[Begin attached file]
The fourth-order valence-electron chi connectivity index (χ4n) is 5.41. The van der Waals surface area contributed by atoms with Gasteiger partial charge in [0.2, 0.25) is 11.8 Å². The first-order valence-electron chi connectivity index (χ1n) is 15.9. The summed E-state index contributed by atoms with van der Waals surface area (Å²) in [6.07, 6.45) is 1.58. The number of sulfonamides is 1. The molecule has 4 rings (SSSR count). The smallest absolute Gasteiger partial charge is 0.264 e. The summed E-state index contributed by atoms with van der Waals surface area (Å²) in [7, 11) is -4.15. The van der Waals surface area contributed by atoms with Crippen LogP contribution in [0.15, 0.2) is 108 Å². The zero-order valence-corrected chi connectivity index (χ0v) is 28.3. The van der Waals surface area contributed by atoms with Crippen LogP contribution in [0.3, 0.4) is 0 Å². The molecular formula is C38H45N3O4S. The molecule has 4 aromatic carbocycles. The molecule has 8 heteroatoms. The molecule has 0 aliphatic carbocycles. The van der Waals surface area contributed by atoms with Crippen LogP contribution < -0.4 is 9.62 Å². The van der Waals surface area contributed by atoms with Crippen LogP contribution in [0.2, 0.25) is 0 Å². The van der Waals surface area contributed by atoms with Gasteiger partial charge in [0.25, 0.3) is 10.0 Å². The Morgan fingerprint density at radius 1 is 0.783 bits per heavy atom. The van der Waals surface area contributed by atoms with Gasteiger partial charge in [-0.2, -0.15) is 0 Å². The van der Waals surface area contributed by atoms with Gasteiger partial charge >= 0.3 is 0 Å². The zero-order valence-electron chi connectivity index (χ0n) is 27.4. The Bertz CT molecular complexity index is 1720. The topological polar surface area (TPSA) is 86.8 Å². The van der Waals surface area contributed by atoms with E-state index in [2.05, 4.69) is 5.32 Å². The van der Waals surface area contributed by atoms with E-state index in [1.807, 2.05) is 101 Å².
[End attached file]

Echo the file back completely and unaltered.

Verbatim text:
The fourth-order valence-electron chi connectivity index (χ4n) is 5.41. The van der Waals surface area contributed by atoms with Gasteiger partial charge in [0.2, 0.25) is 11.8 Å². The first-order valence-electron chi connectivity index (χ1n) is 15.9. The summed E-state index contributed by atoms with van der Waals surface area (Å²) in [6.07, 6.45) is 1.58. The number of sulfonamides is 1. The molecule has 4 rings (SSSR count). The smallest absolute Gasteiger partial charge is 0.264 e. The summed E-state index contributed by atoms with van der Waals surface area (Å²) in [7, 11) is -4.15. The van der Waals surface area contributed by atoms with Crippen LogP contribution in [0.15, 0.2) is 108 Å². The zero-order valence-corrected chi connectivity index (χ0v) is 28.3. The van der Waals surface area contributed by atoms with Crippen LogP contribution in [0.3, 0.4) is 0 Å². The molecular formula is C38H45N3O4S. The molecule has 4 aromatic carbocycles. The molecule has 8 heteroatoms. The molecule has 0 aliphatic carbocycles. The van der Waals surface area contributed by atoms with Crippen LogP contribution < -0.4 is 9.62 Å². The van der Waals surface area contributed by atoms with Crippen LogP contribution in [0.2, 0.25) is 0 Å². The van der Waals surface area contributed by atoms with Gasteiger partial charge in [0.25, 0.3) is 10.0 Å². The Morgan fingerprint density at radius 1 is 0.783 bits per heavy atom. The van der Waals surface area contributed by atoms with Gasteiger partial charge in [-0.2, -0.15) is 0 Å². The van der Waals surface area contributed by atoms with Gasteiger partial charge >= 0.3 is 0 Å². The zero-order valence-electron chi connectivity index (χ0n) is 27.4. The Bertz CT molecular complexity index is 1720. The topological polar surface area (TPSA) is 86.8 Å². The van der Waals surface area contributed by atoms with E-state index in [2.05, 4.69) is 5.32 Å². The van der Waals surface area contributed by atoms with E-state index in [1.807, 2.05) is 101 Å².